National Transportation Safety Board
Office of Public Affairs
On January 13, the National Transportation Safety Board dispatched a Go Team to investigate the crash of a tanker truck that departed a ramp where Interstate 895 crosses Interstate 95 in Elkridge, Maryland. The ensuing collisions and fire killed at least 4 persons. This is an update on the progress of that investigation.
The team returned to the roadway yesterday to continue mapping accident scene marks. At the point ending where the truck turned over the Jersey barrier, the team measured 165 feet of tire marks. There are other marks that might extend that measurement, but at this time they cannot be positively associated with the accident truck.
The Maryland authorities and the NTSB investigative team will be conducting a site test over the weekend. An exemplar truck will be used at the accident site to line up tire marks, check track widths and attempt to discern the positions of the truck during the accident sequence. The I-895 overpass will be closed during the afternoon test.
Examinations of the accident vehicle are continuing. A similar truck will be used as a point of reference for investigators as they try to determine whether the accident truck had any pre-accident mechanical deficiencies. This process is understandably difficult due to the severe fire damage the truck sustained.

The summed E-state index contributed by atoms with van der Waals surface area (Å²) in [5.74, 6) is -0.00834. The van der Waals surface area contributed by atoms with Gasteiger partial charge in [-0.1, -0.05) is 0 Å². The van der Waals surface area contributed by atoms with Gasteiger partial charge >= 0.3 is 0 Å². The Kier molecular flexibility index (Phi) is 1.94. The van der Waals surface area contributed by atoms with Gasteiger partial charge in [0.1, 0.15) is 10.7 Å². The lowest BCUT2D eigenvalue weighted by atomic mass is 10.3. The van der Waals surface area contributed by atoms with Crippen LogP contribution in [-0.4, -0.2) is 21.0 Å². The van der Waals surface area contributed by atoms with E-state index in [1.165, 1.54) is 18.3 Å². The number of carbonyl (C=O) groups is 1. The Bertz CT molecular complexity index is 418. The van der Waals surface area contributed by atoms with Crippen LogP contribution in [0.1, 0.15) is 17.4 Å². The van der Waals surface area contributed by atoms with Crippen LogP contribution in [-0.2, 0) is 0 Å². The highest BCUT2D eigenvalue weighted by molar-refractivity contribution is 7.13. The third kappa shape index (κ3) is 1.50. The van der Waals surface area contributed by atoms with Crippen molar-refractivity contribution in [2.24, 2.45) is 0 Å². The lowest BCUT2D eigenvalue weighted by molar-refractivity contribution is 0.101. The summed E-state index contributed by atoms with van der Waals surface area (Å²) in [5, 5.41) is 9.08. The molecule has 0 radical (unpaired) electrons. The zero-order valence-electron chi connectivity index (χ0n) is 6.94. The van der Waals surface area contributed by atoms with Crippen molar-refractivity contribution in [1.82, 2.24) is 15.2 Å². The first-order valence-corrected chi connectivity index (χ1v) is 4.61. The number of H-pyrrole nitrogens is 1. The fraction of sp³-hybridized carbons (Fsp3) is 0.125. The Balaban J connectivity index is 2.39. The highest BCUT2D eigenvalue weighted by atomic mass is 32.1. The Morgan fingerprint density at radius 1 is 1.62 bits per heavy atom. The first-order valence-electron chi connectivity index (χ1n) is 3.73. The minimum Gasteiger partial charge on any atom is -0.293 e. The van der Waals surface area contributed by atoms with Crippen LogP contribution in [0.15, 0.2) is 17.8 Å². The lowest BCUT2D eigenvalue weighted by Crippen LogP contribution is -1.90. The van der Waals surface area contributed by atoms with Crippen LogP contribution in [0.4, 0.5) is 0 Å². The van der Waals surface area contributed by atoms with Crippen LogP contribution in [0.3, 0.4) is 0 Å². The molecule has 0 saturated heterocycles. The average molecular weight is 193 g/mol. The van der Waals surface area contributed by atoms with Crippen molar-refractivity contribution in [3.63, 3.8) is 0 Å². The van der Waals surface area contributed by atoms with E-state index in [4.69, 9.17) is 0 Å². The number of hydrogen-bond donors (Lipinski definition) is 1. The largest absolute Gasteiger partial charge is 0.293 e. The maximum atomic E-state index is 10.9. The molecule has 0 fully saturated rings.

Two more U.S. Department of Transportation agencies have been added as parties to the NTSB investigation, the Federal Highway Administration and the National Highway Traffic Safety Administration. They join the Federal Motor Carrier Administration, the Maryland State Police, the Maryland Transportation Authority Police, and Petro Chemical Transport Inc. (of Addison, Texas, the operator of the truck) as parties.
The tractor is a 2003 Freightliner Daytripper model; the tank is a 2000 Heil 406 model. Investigators have learned that shortly before the crash, the truck was loaded with 8,800 gallons of premium gasoline at a Citgo facility in Baltimore. With an estimated 100 gallons already in the tank, that would have resulted in 8,900 gallons of product in a 9,200 gallon tank. Investigators have obtained and will be studying a video purportedly depicting the tank truck being loaded with product before the accident trip.
In the coming days investigators hope to interview family members of the truck driver, continue examining the accident vehicle, examine maintenance records on the truck and tank, examine motor carrier records, and gather medical records on the driver. A blood sample from the driver has been obtained by the Safety Board and will be sent to a federal lab for toxicological analysis.
NTSB Office of Public Affairs: (202) 314-6100
The National Transportation Safety Board (NTSB) is an independent federal agency charged with determining the probable cause
of transportation accidents, promoting transportation safety, and assisting victims of transportation accidents and their families.